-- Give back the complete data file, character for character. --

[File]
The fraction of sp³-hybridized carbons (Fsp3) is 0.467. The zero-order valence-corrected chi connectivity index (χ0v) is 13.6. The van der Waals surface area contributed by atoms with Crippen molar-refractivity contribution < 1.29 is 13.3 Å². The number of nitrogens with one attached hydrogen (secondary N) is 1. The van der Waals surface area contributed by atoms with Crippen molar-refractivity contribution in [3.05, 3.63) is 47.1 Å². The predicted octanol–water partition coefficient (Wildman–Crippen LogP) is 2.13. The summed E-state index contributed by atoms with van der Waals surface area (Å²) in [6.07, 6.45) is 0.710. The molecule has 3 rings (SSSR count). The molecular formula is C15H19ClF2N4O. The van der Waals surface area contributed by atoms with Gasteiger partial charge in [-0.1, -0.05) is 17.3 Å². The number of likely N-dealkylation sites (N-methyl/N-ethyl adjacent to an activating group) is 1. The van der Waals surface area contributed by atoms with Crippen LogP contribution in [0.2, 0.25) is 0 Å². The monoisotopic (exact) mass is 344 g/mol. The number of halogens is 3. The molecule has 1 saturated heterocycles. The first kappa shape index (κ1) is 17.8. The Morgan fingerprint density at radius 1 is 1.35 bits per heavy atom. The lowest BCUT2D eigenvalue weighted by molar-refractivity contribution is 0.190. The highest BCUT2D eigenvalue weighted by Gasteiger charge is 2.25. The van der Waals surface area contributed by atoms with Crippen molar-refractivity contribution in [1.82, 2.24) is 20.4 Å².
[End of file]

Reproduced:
The fraction of sp³-hybridized carbons (Fsp3) is 0.467. The zero-order valence-corrected chi connectivity index (χ0v) is 13.6. The van der Waals surface area contributed by atoms with Crippen molar-refractivity contribution < 1.29 is 13.3 Å². The number of nitrogens with one attached hydrogen (secondary N) is 1. The van der Waals surface area contributed by atoms with Crippen molar-refractivity contribution in [3.05, 3.63) is 47.1 Å². The predicted octanol–water partition coefficient (Wildman–Crippen LogP) is 2.13. The summed E-state index contributed by atoms with van der Waals surface area (Å²) in [6.07, 6.45) is 0.710. The molecule has 3 rings (SSSR count). The molecular formula is C15H19ClF2N4O. The van der Waals surface area contributed by atoms with Gasteiger partial charge in [-0.1, -0.05) is 17.3 Å². The number of likely N-dealkylation sites (N-methyl/N-ethyl adjacent to an activating group) is 1. The van der Waals surface area contributed by atoms with Crippen LogP contribution in [0.2, 0.25) is 0 Å². The monoisotopic (exact) mass is 344 g/mol. The number of halogens is 3. The molecule has 1 saturated heterocycles. The first kappa shape index (κ1) is 17.8. The Morgan fingerprint density at radius 1 is 1.35 bits per heavy atom. The lowest BCUT2D eigenvalue weighted by molar-refractivity contribution is 0.190. The highest BCUT2D eigenvalue weighted by Gasteiger charge is 2.25. The van der Waals surface area contributed by atoms with Crippen molar-refractivity contribution in [1.82, 2.24) is 20.4 Å².